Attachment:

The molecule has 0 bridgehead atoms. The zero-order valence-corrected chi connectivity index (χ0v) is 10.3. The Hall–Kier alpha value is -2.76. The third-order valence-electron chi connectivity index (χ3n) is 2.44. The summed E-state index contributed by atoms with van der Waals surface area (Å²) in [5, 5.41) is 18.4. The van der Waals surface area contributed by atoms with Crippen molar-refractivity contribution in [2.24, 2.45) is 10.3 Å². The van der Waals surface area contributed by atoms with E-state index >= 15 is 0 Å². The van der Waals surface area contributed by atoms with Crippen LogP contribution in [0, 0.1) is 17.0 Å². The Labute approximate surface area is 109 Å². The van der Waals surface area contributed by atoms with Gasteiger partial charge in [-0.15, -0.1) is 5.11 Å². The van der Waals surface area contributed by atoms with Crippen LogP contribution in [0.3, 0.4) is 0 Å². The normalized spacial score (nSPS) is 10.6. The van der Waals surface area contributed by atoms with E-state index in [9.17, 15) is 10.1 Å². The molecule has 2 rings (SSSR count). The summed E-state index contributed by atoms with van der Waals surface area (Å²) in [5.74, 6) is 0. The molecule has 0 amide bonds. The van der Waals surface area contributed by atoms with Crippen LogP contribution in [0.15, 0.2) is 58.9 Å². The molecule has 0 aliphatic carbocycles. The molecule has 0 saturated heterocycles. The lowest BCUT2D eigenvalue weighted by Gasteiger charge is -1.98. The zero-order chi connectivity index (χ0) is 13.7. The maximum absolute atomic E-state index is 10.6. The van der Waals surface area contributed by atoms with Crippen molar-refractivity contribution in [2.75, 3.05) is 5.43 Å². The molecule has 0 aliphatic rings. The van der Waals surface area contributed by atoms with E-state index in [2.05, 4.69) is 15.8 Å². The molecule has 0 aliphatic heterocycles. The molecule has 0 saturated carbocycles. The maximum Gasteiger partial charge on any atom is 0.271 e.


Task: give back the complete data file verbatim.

The molecule has 0 bridgehead atoms. The zero-order valence-corrected chi connectivity index (χ0v) is 10.3. The Hall–Kier alpha value is -2.76. The third-order valence-electron chi connectivity index (χ3n) is 2.44. The summed E-state index contributed by atoms with van der Waals surface area (Å²) in [5, 5.41) is 18.4. The van der Waals surface area contributed by atoms with Crippen molar-refractivity contribution in [2.24, 2.45) is 10.3 Å². The van der Waals surface area contributed by atoms with E-state index >= 15 is 0 Å². The van der Waals surface area contributed by atoms with Crippen LogP contribution in [0, 0.1) is 17.0 Å². The Labute approximate surface area is 109 Å². The van der Waals surface area contributed by atoms with Gasteiger partial charge in [-0.15, -0.1) is 5.11 Å². The van der Waals surface area contributed by atoms with Crippen LogP contribution in [0.3, 0.4) is 0 Å². The normalized spacial score (nSPS) is 10.6. The van der Waals surface area contributed by atoms with E-state index in [9.17, 15) is 10.1 Å². The molecule has 2 rings (SSSR count). The summed E-state index contributed by atoms with van der Waals surface area (Å²) in [5.74, 6) is 0. The molecule has 0 amide bonds. The van der Waals surface area contributed by atoms with Crippen LogP contribution in [0.15, 0.2) is 58.9 Å². The molecule has 0 aliphatic carbocycles. The molecule has 0 saturated heterocycles. The lowest BCUT2D eigenvalue weighted by Gasteiger charge is -1.98. The zero-order chi connectivity index (χ0) is 13.7. The maximum absolute atomic E-state index is 10.6. The van der Waals surface area contributed by atoms with Crippen molar-refractivity contribution in [2.75, 3.05) is 5.43 Å². The molecule has 0 aliphatic rings. The van der Waals surface area contributed by atoms with E-state index in [2.05, 4.69) is 15.8 Å². The molecule has 0 aliphatic heterocycles. The molecule has 0 saturated carbocycles. The maximum Gasteiger partial charge on any atom is 0.271 e.